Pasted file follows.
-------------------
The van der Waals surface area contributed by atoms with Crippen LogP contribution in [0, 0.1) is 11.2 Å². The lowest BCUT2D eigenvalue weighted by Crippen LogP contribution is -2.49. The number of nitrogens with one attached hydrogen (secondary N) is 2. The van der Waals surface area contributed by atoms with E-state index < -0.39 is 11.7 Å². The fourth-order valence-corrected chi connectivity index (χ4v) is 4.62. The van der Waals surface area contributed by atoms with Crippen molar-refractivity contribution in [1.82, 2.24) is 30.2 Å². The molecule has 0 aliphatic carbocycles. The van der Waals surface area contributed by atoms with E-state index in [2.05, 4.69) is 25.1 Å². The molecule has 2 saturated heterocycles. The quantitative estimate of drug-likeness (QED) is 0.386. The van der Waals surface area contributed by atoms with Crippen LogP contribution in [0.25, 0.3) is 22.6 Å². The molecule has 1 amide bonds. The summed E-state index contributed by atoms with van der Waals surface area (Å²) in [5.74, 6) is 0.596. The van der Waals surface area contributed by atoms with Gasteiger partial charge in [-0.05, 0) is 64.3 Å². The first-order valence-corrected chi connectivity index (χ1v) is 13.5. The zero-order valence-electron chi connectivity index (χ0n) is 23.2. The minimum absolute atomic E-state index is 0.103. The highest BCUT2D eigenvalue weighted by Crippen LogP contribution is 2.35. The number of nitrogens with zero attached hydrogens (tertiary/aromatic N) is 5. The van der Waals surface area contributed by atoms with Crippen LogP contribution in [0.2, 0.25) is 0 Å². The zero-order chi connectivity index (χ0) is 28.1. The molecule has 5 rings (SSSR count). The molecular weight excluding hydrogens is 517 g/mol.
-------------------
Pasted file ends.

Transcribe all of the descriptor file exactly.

The van der Waals surface area contributed by atoms with Crippen LogP contribution in [0, 0.1) is 11.2 Å². The lowest BCUT2D eigenvalue weighted by Crippen LogP contribution is -2.49. The number of nitrogens with one attached hydrogen (secondary N) is 2. The van der Waals surface area contributed by atoms with E-state index < -0.39 is 11.7 Å². The fourth-order valence-corrected chi connectivity index (χ4v) is 4.62. The van der Waals surface area contributed by atoms with Crippen molar-refractivity contribution in [1.82, 2.24) is 30.2 Å². The molecule has 0 aliphatic carbocycles. The van der Waals surface area contributed by atoms with E-state index in [2.05, 4.69) is 25.1 Å². The molecule has 2 saturated heterocycles. The quantitative estimate of drug-likeness (QED) is 0.386. The van der Waals surface area contributed by atoms with Crippen LogP contribution in [0.25, 0.3) is 22.6 Å². The molecule has 1 amide bonds. The summed E-state index contributed by atoms with van der Waals surface area (Å²) in [5.74, 6) is 0.596. The van der Waals surface area contributed by atoms with Gasteiger partial charge in [-0.05, 0) is 64.3 Å². The first-order valence-corrected chi connectivity index (χ1v) is 13.5. The zero-order valence-electron chi connectivity index (χ0n) is 23.2. The minimum absolute atomic E-state index is 0.103. The highest BCUT2D eigenvalue weighted by Crippen LogP contribution is 2.35. The number of nitrogens with zero attached hydrogens (tertiary/aromatic N) is 5. The van der Waals surface area contributed by atoms with Crippen LogP contribution in [0.2, 0.25) is 0 Å². The zero-order chi connectivity index (χ0) is 28.1. The molecule has 5 rings (SSSR count). The molecular weight excluding hydrogens is 517 g/mol.